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What is Unfiltered Beer?

Why are these hazy beer styles among the most popular in craft beer and brewing these days?

What is Unfiltered Beer?

Nothing gets beer geeks and connoisseurs riled up these days like a strikingly hazy New England IPA. There’s something about the opaque, orange-yellow liquid that sends craft beer enthusiasts into a tizzy. Many a skeptic has been won over with a whiff of that insanely fruity aromatic punch. Hazy IPAs are not the only beers that qualify as unfiltered, as the venerable Kellerbier style, as well as various Witbiers, Berliner Weisses and other sour offerings are also unfiltered. So what exactly is an unfiltered beer and why are these styles among the most popular in the world right now?

Filtration can be performed through various methods depending on beer style. For example, beer can be filtered by passing through a caked or powdered substance in order to filter out any brewing particulates that occur. One common filter is finings, which can sometimes include swim bladders of fish as a filtering agent.

If a beer is lautered ‒ a process in which the mash is separated into the clear liquid wort and the residual grain ‒ the grain bed serves as its own filtering agent. In a lager beer, gravity filters the beer with many particulates falling to the base of a bright tank. Cold filtering is another option: lower temperatures during filtration cause proteins to lump together, making them easier to remove.

Headline Photo: Courtesy Bissell Bros. Brewing Co.

Epiphany by Foundation Brewing Co.
Nothing gets beer geeks and connoisseurs riled up these days like a strikingly hazy New England IPA, such as Foundation Brewing Co.'s Epiphany Maine IPA.

Photo Courtesy John Bonney

Unfiltered beers used to be incorrectly thought of as dirty or unfinished. Crystal clear pilsners and lagers won the beauty contest in the early days of American craft brewing, as the striking image of a light yellow, champagne-like pils is still perhaps the most evocative beer image to the masses. But at what cost?

Sure, those lagers are technically demanding to brew and are certainly thirst-quenching, but by filtering beers heavily, complexity of both flavor and aroma are lost in favor of appearance – a shallow reason to deaden a beer’s sensory impact.

Perhaps the oldest example of an unfiltered beer still produced today is Kellerbier (or Zwickel Lager), which means “cellar beer” because it was stored in cool cellars or caves during maturation.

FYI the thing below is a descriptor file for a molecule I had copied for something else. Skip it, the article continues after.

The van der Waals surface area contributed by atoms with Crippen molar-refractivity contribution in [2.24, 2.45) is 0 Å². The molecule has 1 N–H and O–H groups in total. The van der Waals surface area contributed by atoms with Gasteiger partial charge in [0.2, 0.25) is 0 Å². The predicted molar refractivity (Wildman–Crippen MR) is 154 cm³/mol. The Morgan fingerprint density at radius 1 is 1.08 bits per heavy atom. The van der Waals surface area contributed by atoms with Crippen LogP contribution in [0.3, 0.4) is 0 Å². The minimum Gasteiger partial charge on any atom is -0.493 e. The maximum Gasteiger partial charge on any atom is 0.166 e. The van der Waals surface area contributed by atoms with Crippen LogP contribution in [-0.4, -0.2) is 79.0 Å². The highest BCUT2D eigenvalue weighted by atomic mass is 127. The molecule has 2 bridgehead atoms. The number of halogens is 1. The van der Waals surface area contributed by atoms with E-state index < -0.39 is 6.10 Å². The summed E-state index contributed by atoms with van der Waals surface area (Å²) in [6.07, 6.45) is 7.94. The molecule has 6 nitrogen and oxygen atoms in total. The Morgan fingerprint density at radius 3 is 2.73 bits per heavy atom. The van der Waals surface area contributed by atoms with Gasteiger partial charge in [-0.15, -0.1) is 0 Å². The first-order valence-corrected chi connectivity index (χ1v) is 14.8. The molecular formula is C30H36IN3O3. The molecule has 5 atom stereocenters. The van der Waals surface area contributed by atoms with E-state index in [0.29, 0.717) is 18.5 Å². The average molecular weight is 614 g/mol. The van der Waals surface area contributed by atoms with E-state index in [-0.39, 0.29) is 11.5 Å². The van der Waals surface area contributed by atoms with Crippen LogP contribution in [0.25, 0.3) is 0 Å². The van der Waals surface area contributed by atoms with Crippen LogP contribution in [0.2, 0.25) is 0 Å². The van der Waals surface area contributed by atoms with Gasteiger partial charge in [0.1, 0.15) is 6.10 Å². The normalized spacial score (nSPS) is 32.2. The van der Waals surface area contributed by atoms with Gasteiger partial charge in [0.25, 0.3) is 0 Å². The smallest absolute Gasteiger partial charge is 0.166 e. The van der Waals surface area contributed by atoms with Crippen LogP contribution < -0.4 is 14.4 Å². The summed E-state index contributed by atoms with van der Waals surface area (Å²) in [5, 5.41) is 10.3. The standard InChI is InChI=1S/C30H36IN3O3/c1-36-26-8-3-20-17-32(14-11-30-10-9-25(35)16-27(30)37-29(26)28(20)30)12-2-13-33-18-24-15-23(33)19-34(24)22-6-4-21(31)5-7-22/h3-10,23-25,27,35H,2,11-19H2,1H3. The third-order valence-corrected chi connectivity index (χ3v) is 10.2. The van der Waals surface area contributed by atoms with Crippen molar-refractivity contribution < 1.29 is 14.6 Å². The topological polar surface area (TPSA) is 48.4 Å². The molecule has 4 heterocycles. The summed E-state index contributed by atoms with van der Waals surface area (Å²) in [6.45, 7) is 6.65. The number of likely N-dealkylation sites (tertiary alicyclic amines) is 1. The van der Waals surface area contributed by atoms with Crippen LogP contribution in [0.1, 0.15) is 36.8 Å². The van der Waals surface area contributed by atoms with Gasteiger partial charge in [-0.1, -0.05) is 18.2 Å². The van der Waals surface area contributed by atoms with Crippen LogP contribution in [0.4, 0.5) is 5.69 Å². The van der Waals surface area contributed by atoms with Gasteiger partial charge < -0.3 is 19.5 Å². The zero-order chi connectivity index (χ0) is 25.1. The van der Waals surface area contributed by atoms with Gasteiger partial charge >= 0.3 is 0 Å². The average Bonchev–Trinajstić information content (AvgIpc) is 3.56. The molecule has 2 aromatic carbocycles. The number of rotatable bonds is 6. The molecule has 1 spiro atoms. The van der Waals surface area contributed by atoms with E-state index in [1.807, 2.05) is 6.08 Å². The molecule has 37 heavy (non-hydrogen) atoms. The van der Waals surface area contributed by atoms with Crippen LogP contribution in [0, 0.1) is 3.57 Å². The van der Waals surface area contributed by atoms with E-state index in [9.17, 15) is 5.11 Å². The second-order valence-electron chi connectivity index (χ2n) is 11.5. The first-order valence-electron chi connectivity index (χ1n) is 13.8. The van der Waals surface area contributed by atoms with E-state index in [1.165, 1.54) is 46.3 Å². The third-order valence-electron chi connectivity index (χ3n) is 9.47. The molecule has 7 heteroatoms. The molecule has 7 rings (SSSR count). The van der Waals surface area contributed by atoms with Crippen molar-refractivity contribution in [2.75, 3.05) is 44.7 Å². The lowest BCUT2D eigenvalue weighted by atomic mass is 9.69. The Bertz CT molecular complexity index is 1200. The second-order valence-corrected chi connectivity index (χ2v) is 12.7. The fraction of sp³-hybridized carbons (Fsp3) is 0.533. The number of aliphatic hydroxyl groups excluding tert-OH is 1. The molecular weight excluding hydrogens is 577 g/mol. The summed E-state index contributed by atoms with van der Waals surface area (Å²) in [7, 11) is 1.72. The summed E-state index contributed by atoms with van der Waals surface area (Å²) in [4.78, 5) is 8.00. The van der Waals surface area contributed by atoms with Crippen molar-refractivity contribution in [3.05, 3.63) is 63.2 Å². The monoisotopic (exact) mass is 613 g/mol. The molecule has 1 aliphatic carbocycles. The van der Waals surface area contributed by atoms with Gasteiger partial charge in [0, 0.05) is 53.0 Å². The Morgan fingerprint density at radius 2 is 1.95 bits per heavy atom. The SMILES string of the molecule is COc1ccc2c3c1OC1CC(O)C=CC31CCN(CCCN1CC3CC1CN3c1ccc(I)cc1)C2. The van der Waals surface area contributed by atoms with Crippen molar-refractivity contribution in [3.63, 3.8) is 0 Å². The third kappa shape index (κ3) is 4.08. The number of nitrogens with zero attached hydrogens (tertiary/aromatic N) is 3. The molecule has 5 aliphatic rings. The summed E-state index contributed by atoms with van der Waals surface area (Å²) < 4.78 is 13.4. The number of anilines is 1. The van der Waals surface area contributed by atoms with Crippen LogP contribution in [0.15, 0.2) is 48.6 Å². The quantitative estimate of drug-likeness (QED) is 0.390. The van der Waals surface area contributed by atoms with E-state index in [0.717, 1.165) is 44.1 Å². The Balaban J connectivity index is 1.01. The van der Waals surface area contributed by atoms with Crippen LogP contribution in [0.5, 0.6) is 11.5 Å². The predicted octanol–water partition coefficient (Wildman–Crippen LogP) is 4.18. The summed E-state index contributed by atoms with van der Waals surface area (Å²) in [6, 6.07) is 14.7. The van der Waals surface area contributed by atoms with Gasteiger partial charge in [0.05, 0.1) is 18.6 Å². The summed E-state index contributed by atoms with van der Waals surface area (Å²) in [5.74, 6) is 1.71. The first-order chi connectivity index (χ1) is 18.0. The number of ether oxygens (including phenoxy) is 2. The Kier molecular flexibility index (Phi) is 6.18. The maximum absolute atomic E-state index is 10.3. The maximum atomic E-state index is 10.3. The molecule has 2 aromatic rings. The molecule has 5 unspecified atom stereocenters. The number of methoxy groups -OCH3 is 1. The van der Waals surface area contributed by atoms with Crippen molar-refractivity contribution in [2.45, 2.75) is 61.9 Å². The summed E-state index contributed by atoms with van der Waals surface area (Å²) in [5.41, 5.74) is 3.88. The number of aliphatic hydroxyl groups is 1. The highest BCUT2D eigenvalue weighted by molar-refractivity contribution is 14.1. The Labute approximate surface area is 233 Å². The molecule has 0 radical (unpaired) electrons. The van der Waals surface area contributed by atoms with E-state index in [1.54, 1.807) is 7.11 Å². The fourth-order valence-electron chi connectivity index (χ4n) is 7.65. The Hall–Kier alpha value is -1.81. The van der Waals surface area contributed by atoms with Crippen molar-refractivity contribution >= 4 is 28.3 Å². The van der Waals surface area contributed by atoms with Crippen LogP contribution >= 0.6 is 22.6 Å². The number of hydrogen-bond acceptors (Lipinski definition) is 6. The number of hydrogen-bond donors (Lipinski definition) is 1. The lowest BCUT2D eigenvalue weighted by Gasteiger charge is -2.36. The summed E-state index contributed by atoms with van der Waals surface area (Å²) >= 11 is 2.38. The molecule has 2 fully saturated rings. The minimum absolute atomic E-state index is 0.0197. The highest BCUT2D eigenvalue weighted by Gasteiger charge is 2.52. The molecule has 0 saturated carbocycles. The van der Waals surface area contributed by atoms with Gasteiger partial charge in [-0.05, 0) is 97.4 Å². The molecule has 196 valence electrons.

Brauerei C. & A. Veltins’ Grevensteiner Original, which is now available stateside in cans, was one of the first modern iterations of this style. Grevensteiner pours with a very minimal foam stand and has a soft, malty mouthfeel eschewing bitterness in favor of a “complex flavor that is first dominated by caramel with a slight undertone of honey, roasted almonds, and fresh fruity flavors of green apple,” according to the brewery. Another well-crafted Kellerbier example is Summit Brewing Co.'s 30th Anniversary Keller Pils, which was one of our highest-rated beers of 2016.

Sünner Brauerei kellerbier glass sits atop a bar
Perhaps the oldest example of an unfiltered beer still produced today is Kellerbier, like this example from Sünner Brauerei.

Photo Courtesy Flickr/Dan K

Perhaps the singular word that expresses the greatest difference between filtered and unfiltered beers is “soft.” Nowhere is that softness more apparent in unfiltered beers than the strikingly different approaches taken to American IPAs in recent years.

The single most notable style parameter for American IPAs and Double IPAs throughout their history has been that lip-smacking snap of bitterness that occurs due to an immense IBU quotient as well as an often hearty malt bill to balance out the heavily hopped style.

Aggressive, powerful West Coast IPAs from such breweries as Stone, Russian River, AleSmith, Elysian and others are all notable for their massively bitter flavor profile. Stone’s Ruination line, for example, played on the idea that its massive bitterness levels would “ruin” a palate (in a good way, of course).
All of these beers were uniformly filtered and were a crystal clear bright orange color with an immense, frothy head of tan or beige bubbles.


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